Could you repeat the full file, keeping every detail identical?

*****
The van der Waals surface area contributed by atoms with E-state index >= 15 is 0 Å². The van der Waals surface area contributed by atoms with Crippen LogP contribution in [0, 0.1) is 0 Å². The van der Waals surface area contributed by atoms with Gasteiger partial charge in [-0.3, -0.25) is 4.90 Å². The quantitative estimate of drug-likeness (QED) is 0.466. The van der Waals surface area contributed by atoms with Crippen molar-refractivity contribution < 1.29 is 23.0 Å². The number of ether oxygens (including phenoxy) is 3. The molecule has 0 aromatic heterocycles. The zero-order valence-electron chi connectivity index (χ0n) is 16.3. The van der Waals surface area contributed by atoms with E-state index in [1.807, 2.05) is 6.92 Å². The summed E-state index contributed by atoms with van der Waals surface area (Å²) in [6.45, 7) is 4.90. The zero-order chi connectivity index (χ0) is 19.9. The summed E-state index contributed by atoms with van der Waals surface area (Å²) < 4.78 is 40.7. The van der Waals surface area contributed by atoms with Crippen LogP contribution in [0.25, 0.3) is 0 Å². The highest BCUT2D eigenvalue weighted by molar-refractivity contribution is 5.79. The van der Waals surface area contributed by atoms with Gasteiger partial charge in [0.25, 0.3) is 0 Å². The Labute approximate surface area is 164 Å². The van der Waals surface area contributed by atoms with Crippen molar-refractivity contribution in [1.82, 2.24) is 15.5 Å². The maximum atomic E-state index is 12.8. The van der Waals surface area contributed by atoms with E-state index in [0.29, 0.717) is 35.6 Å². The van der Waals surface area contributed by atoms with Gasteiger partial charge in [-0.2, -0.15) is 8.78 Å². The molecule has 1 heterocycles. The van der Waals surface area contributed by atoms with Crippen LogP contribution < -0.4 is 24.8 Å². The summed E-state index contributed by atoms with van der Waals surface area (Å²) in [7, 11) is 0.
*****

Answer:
The van der Waals surface area contributed by atoms with E-state index >= 15 is 0 Å². The van der Waals surface area contributed by atoms with Crippen LogP contribution in [0, 0.1) is 0 Å². The van der Waals surface area contributed by atoms with Gasteiger partial charge in [-0.3, -0.25) is 4.90 Å². The quantitative estimate of drug-likeness (QED) is 0.466. The van der Waals surface area contributed by atoms with Crippen molar-refractivity contribution < 1.29 is 23.0 Å². The number of ether oxygens (including phenoxy) is 3. The molecule has 0 aromatic heterocycles. The zero-order valence-electron chi connectivity index (χ0n) is 16.3. The van der Waals surface area contributed by atoms with E-state index in [1.807, 2.05) is 6.92 Å². The summed E-state index contributed by atoms with van der Waals surface area (Å²) in [6.45, 7) is 4.90. The zero-order chi connectivity index (χ0) is 19.9. The summed E-state index contributed by atoms with van der Waals surface area (Å²) < 4.78 is 40.7. The van der Waals surface area contributed by atoms with Crippen LogP contribution in [0.25, 0.3) is 0 Å². The highest BCUT2D eigenvalue weighted by molar-refractivity contribution is 5.79. The van der Waals surface area contributed by atoms with Gasteiger partial charge in [0.25, 0.3) is 0 Å². The Labute approximate surface area is 164 Å². The van der Waals surface area contributed by atoms with Crippen molar-refractivity contribution in [1.82, 2.24) is 15.5 Å². The maximum atomic E-state index is 12.8. The van der Waals surface area contributed by atoms with E-state index in [0.29, 0.717) is 35.6 Å². The van der Waals surface area contributed by atoms with Gasteiger partial charge in [-0.2, -0.15) is 8.78 Å². The molecule has 1 heterocycles. The van der Waals surface area contributed by atoms with Crippen LogP contribution < -0.4 is 24.8 Å². The summed E-state index contributed by atoms with van der Waals surface area (Å²) in [7, 11) is 0.